Question: What do you hope to accomplish in your four years at Harvard? Be specific.
At the end of my four years, I think it’s very important that I be known campus-wide for my falafel-cooking ability. Falafel is a vegetable ball, composed mainly of chickpeas, deep-fried to a crisp outer layer and served in pocket bread (also known as “pita”) with vegetables, hummus (also composed of chickpeas) and a light cream sauce called tahini. Falafel is of Mediterranean origin and gained wide popularity in the Middle East. To you suits up at Harvard, the small dreams of a falafel-cooking, mildly retarded high-schooler from Middle America may seem small and stupid. But to me, falafel is everything.
Question: Who has had the greatest influence on your life?
There have been a variety of influences in my life. Throughout my entire life, I have had many influences. Influence is not to be taken lightly. I can think of several people who’ve had a great influence on my life. The influence that they’ve provided has not only been meaningful, it’s been influential as well. And I like to think that I’ve taken their influence, and all its influentialness, and used it to the best of my ability to influence others like me in a positive and influential manner. Because influence is something that cannot be taken lightly. When you influence someone, you influence everything that they do. And I’ve been lucky to have some very positive influences in my life, all influential in their own way and no one more or less influential than the other.
Question: Robert Frost once said that the road less traveled made all the difference. Do you agree or disagree?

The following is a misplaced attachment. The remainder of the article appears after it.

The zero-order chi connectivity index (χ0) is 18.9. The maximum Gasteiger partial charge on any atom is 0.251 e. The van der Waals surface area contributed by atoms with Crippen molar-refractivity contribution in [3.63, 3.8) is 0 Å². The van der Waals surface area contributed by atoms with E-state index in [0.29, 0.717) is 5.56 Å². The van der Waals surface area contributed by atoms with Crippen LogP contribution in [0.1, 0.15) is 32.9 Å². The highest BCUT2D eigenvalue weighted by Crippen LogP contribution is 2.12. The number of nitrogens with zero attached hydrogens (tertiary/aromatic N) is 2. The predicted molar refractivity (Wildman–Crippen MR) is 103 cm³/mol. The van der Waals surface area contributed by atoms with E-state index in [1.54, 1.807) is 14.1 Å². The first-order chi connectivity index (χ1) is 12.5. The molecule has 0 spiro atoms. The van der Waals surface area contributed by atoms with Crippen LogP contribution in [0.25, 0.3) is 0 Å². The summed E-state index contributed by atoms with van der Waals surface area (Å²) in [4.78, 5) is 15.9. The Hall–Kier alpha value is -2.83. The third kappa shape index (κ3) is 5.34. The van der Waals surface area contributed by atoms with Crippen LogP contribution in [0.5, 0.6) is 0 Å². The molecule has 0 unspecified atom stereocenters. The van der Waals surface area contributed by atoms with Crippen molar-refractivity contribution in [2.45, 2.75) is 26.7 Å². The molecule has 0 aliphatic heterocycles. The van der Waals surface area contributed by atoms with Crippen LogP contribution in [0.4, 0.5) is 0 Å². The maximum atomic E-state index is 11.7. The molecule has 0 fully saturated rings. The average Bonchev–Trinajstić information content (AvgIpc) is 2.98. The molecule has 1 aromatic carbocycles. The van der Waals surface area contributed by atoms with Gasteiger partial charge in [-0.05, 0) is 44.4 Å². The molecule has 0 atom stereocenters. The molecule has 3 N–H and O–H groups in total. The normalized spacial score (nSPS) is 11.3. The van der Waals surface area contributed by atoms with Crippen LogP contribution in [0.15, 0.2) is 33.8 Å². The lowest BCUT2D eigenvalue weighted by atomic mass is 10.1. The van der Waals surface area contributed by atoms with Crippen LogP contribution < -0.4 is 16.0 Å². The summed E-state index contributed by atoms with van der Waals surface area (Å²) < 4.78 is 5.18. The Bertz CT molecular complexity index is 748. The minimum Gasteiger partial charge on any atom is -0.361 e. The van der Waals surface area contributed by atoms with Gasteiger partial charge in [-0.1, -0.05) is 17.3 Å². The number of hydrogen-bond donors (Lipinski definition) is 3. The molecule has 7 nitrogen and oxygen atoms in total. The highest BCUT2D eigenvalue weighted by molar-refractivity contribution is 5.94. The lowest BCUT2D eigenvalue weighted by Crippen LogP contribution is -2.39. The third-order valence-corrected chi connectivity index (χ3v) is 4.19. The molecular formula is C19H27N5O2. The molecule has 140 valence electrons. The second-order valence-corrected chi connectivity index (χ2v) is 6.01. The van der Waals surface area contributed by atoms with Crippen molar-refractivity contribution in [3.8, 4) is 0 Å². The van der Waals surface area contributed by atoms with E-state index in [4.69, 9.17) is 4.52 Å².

My cousin Chuck has this pickup truck, right? He loved this pickup. He used it to haul all of the peat moss and fertilizer that he needed. Chuck was a landscaper. He was responsible for some of the most beautiful lawns in our hometown (Des Moines, Iowa). Anyway, one day Chuck is going down to the Cash and Carry to pick up some seeding supplies that he needs for this ballbuster of a job out in the back, deep in the Des Moines county back plains. He doesn’t even want to do it. He wasn’t getting paid that much on account of the bet that he lost with Corky Wilson that he couldn’t fit 63 grapes in his mouth. Ol’ Corky’s got a big gullet but hell if he didn’t shove 65 grapes in there. So Chuck’s gotta go reseed his sister’s husband’s lawn because the crows came and ate all the damn grass they could get their hands on, not to mention knocking out half of the guy’s corn crop for the year. Anywho, Chucks wants to go in, do the job, and get the hell out of there because if you’re out in corn country past dark, you might get cornholed (if you know what I mean). Chuck takes the old gravel road that snakes past the quarry that nobody really uses anymore on account of the dead hobo they found there. Chuck hangs a right and it turns out that the bridge is out and Chuck, drunk that he is, drove right off the damn thing, taking that beautiful pickup with him. The road less traveled isn’t always the better option. If you care, Chuck’s doing O.K. Turns out the ravine is really only four feet deep and Chuck was more shaken up than anything.